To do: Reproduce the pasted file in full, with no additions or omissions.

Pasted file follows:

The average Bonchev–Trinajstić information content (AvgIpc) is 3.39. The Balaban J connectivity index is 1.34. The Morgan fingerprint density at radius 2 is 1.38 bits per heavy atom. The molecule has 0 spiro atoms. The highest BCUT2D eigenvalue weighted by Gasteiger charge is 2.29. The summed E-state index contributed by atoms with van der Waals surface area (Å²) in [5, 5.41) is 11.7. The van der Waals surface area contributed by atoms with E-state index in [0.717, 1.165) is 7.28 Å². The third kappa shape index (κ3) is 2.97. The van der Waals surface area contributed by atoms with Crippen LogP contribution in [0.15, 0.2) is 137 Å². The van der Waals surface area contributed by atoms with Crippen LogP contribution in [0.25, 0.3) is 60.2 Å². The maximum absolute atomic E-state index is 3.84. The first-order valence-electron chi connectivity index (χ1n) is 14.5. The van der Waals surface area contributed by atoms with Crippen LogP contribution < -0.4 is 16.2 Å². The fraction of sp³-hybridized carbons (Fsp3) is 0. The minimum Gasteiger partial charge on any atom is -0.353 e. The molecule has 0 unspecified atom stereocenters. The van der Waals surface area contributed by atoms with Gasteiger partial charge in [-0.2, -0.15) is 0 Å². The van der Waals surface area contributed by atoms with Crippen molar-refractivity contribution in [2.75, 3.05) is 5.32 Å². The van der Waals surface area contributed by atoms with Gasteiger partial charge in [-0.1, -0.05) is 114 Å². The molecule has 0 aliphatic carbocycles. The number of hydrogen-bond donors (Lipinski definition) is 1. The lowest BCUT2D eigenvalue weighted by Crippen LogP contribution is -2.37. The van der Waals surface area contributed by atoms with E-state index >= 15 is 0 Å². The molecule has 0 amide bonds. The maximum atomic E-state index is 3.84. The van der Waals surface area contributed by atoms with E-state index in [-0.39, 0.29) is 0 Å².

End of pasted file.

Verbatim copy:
The average Bonchev–Trinajstić information content (AvgIpc) is 3.39. The Balaban J connectivity index is 1.34. The Morgan fingerprint density at radius 2 is 1.38 bits per heavy atom. The molecule has 0 spiro atoms. The highest BCUT2D eigenvalue weighted by Gasteiger charge is 2.29. The summed E-state index contributed by atoms with van der Waals surface area (Å²) in [5, 5.41) is 11.7. The van der Waals surface area contributed by atoms with E-state index in [0.717, 1.165) is 7.28 Å². The third kappa shape index (κ3) is 2.97. The van der Waals surface area contributed by atoms with Crippen LogP contribution in [0.15, 0.2) is 137 Å². The van der Waals surface area contributed by atoms with Crippen LogP contribution in [0.25, 0.3) is 60.2 Å². The maximum absolute atomic E-state index is 3.84. The first-order valence-electron chi connectivity index (χ1n) is 14.5. The van der Waals surface area contributed by atoms with Crippen LogP contribution < -0.4 is 16.2 Å². The fraction of sp³-hybridized carbons (Fsp3) is 0. The minimum Gasteiger partial charge on any atom is -0.353 e. The molecule has 0 unspecified atom stereocenters. The van der Waals surface area contributed by atoms with Gasteiger partial charge in [-0.2, -0.15) is 0 Å². The van der Waals surface area contributed by atoms with Crippen molar-refractivity contribution in [2.75, 3.05) is 5.32 Å². The van der Waals surface area contributed by atoms with Gasteiger partial charge in [-0.1, -0.05) is 114 Å². The molecule has 0 aliphatic carbocycles. The number of hydrogen-bond donors (Lipinski definition) is 1. The lowest BCUT2D eigenvalue weighted by Crippen LogP contribution is -2.37. The van der Waals surface area contributed by atoms with E-state index >= 15 is 0 Å². The molecule has 0 amide bonds. The maximum atomic E-state index is 3.84. The van der Waals surface area contributed by atoms with E-state index in [-0.39, 0.29) is 0 Å².